• Employees who cannot work remotely and who are employed by a company with at least 10 employees must continue to be paid their regular pay, up to $1,400 per week, until the employee meets the return-to-work criteria of the ETS.
  • Employees of companies with 10-499 employees will continue to be paid their regular pay but, beginning in the third week of removal, will receive only two-thirds of their regular pay, up to a cap of $200 per day.

The employer’s payment obligation, however, is reduced by the amount of compensation that the employee receives from any other source, including a publicly or employer-funded compensation program.

The ETS also provides job-protection status to the employee while isolating or quarantining due to COVID-19, and the employer may not retaliate or otherwise adversely affect the employment status of an employee who isolated or quarantined due to COVID-19.

Additionally, employers must provide “reasonable time and paid leave” to any employee who receives a COVID-19 vaccine and/or experiences side effects following vaccination. The ETS does not define or give examples of “reasonable time or paid leave.”

What COVID-19 information must be reported to OSHA?

An employer must report to OSHA:

  • each work-related COVID-19 fatality within eight hours of the employer learning of the fatality, and
  • each work-related in-patient hospitalization within 24 hours of the employer learning about the in-patient hospitalization.

In addition, although the COVID-19 log does not have to be provided to OSHA as a matter of course, an employer must provide to OSHA upon request the log and any other records maintained under the ETS.

When do the ETS compliance obligations go into effect?

Once the ETS goes into effect, covered employers will have to comply with the majority of the new rules within 14 days, but will have 30 days to comply with the rules relating to physical barriers, ventilation, and development of employee training. OSHA has stated that it will use its enforcement discretion to avoid citing employers who miss a compliance deadline but are making a good faith effort to comply with the ETS.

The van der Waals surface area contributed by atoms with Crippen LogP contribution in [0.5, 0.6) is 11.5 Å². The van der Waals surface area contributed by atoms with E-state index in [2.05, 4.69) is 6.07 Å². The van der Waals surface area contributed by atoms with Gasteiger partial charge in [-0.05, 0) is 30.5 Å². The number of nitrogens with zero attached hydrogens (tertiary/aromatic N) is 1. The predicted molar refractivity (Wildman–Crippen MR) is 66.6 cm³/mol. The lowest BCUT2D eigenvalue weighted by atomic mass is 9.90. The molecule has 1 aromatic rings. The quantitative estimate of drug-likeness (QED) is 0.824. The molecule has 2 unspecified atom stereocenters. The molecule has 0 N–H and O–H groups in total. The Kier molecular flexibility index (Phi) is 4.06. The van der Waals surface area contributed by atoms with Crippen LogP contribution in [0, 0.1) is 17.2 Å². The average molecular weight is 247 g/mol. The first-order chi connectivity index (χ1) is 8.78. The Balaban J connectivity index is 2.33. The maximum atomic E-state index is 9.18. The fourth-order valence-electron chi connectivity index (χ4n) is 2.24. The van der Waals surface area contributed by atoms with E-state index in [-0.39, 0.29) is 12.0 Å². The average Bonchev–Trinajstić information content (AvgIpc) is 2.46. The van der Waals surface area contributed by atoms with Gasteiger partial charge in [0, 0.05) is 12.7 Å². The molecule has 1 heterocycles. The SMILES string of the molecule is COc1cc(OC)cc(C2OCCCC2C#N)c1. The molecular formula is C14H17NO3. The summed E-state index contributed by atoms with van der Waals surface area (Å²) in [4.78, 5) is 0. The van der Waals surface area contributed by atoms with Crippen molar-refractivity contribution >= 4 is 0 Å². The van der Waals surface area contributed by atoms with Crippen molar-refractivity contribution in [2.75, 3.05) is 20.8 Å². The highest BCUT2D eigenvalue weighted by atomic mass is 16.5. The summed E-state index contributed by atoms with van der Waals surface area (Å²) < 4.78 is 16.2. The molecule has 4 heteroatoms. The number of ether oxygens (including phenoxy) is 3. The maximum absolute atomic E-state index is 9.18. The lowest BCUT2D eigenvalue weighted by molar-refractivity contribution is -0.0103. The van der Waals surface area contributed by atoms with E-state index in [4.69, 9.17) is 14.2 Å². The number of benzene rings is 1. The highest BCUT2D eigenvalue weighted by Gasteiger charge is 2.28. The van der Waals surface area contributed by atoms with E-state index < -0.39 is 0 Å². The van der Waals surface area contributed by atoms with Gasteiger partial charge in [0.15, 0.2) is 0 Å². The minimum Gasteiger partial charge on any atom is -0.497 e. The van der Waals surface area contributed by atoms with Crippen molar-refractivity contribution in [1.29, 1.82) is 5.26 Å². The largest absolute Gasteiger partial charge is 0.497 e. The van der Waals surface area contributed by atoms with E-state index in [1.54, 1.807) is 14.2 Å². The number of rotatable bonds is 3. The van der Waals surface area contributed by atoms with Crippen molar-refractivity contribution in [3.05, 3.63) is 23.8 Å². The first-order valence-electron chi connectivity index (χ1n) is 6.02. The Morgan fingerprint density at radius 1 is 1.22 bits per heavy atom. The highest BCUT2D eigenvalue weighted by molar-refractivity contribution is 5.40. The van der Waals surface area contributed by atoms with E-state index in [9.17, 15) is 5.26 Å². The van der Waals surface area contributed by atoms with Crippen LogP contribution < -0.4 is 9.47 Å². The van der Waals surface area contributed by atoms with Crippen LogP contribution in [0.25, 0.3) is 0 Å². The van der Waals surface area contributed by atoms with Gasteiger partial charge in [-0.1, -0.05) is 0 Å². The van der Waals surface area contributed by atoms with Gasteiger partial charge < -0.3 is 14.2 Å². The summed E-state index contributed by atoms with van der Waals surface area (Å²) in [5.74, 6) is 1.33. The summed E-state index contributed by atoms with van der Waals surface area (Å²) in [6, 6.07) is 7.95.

What Health Care Employers Should Do Now

Employers in the health care industry should immediately determine whether they are covered by the ETS, or whether an exemption applies. If covered by the ETS, employers should do the following:

  • Identify the key stakeholders, including appropriate non-managerial employees, to develop a COVID-19 plan.
  • Consult with counsel on how to best design and implement an ETS-compliant COVID-19 plan.
  • Decide whether to allow vaccinated workers to cease wearing masks and physically distancing in “well-defined areas,” and, if so, determine how those areas will be defined and formulate a protocol for obtaining vaccination status.
  • Conduct a workplace hazard assessment.
  • Prepare a COVID-19 training program for employees, or, if training has already been given, review the prior training to ensure it meets all ETS requirements.
  • Obtain and maintain a supply of respirators for those employees who remain unvaccinated.
  • Monitor OSHA’s website for more updated guidance.
  • Visit Epstein Becker Green’s Coronavirus Resource Center for additional information and links.


For more information about this Advisory, please contact:

Robert J. O’Hara
New York
Nathaniel M. Glasser
Washington, DC
Philip Lamborn
Los Angeles


[1] OSHA Fact Sheet “Subpart U—COVID-19 Healthcare ETS,” available at https://www.osha.gov/sites/default/files/publications/OSHA4122.pdf.

[2] 29 C.F.R. § 1910.502(a)(2)(iv).

[3] The definition of “fully vaccinated,” however, is silent as to booster shots, whether they will be necessary, and how they may impact vaccination status.